I thank the Minister of State for her reply and look forward to the report's publication in April. I am passionate about this issue but I have also been careful to study the evidence and take advice. I am not a scientist but I wonder what the rest of Europe knows. Similarly, the US National Academy of Sciences produced the most comprehensive balanced scientific report on the issue in the history of the world. I take comfort from the Minister of State's assurance that the report will be sent for peer review. If the rest of Europe does not fluoridate water supplies, should we be taking this risk with our own population? I will be asking Senators to debate this issue as soon as the report issues. Does the Minister of State recall when we used to smoke on aircraft? I think we will look back and say "do you remember when we used to put fluoride in the water?"

That is why I believe not only our opinions but also science changes. Scientific reviews and peer reviews change over time. I agree with the Senator that we should examine the evidence and the policies in place elsewhere in the world.

Orthodontic Services Provision

Cuirim míle fáilte roimh an Aire Stáit. Tá mé thar a bheith buíoch di as ucht an t-am a thógáil leis an cheist seo a ghlacadh. Tá cúrsaí ortódóntaice san iarthar ag déanamh imní do chuid mhaith tuismitheoirí ansin, go háirithe i gContae Mhaigh Eo agus i gContae na Gaillimhe.

In October 2013 it was reported that nearly 40,000 children were waiting for orthodontic treatments, with 462 patients waiting longer than four years. Spokespersons on behalf of dentistry groups such as the president of the Orthodontic Society argued that one could only treat so many patients at a time and the numbers then were in line with the recruitment moratorium within the HSE.

Others were stronger in their statements.

We were told that the lifting of the moratorium on the recruitment of dentists and support staff, including nurses and radiographers, would improve services and reduce waiting lists, but the newly elected president of the HSE's dental surgeon group stated the recruitment embargo was having a negative impact. She went on to state:

Waiting lists for treatment under general anaesthesia, orthodontics and oral surgery have soared due to the lack of resources. This is a reprehensible consequence of the circumstances which now prevail in our public dental service.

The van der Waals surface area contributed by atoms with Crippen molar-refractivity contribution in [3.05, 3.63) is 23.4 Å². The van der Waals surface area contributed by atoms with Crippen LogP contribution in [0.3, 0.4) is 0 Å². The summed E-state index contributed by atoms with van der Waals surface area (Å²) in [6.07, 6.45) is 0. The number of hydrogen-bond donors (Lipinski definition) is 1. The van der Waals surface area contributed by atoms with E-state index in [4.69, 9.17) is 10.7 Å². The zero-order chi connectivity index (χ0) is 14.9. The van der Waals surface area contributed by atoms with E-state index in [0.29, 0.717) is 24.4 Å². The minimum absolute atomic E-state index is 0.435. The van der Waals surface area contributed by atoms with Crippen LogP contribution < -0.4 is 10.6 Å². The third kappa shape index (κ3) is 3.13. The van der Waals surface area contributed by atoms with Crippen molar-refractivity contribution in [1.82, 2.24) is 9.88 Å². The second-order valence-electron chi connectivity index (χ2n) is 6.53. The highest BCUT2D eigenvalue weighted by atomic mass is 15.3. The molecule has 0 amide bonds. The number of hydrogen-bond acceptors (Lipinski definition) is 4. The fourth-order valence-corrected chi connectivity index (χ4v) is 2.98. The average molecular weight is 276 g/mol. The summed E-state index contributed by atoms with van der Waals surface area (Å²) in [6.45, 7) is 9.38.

She also stated morale in the public dental sector had plummeted.

The Minister for Health was called on to reinstate sufficient numbers of staff to ensure patients had access to equitable public dental and orthodontic services, irrespective of location. It was noted at the time that the largest waiting lists were in the HSE West region, where 215 children were waiting between one and six months for orthodontic services, 705 were waiting for between seven and 12 months, 613 were waiting between 13 and 24 months, 740 were waiting between two and three years and 29 were waiting for longer than four years, a total of 2,302 children.

The then Minister of State, Deputy Alex White, noted that an independent review of the services had been commissioned, but I have heard of no great improvement on the ground. I tabled this question to find out the current situation with orthodontic services. When the head of dental services in HSE West spoke at an Oireachtas briefing in the west, he was scathing of the cutbacks in the system and was concerned that not enough checks were being carried out of primary school children. There had been a scaling back in the number of children he was able to see. He believed that this would cause chronic difficulties down the road. The children attending orthodontic services are referred by clinics. Is there a major problem out there that we have not seen yet? Many children who should be receiving orthodontic referrals are not even getting the primary ongoing checks that are necessary. This issue is affected by the 76,606 people who are awaiting hospital treatment, a problem that is also greater in the west, because hospital treatment is necessary in some cases if an orthodontic procedure is to take place.

I hope the Minister of State will have good news of an improvement. Has the independent review been completed? Has the moratorium eased a little and have more dentists, nurses and so forth been put in place? Have the waiting lists decreased since October 2013?

I will read my script, but I can also discuss a different type of service that we hope to introduce and that has significant possibilities.

As we all know, the HSE provides orthodontic treatment for those who have been referred for treatment before their 16th birthday. Patients are assessed by the HSE orthodontic service under the modified index of treatment need. The index has two components, those being, dental health and aesthetic. Under the modified index, the aesthetic component has three categories. The dental health component has five categories ranging from category 1, where there is no need for treatment, to category 5, where there is a great need. Grade 5 and some grade 4 cases are treated within the public health system.

A regional orthodontic service for Galway and Mayo is provided at Merlin Park University Hospital, with outreach clinics provided in both counties. Unfortunately, a breakdown of waiting lists by county and age is not available. Children are generally referred to the assessment waiting list in sixth class when they are 11 or 12 years of age. Currently, all are assessed within 12 months and all those in the categories eligible for treatment are treated within 36 months of assessment. The nature of orthodontic care means that immediate treatment is not always desirable. It is estimated that, in up to 5% of cases, it is preferable to wait for further growth to take place before treatment commences. We all understand this.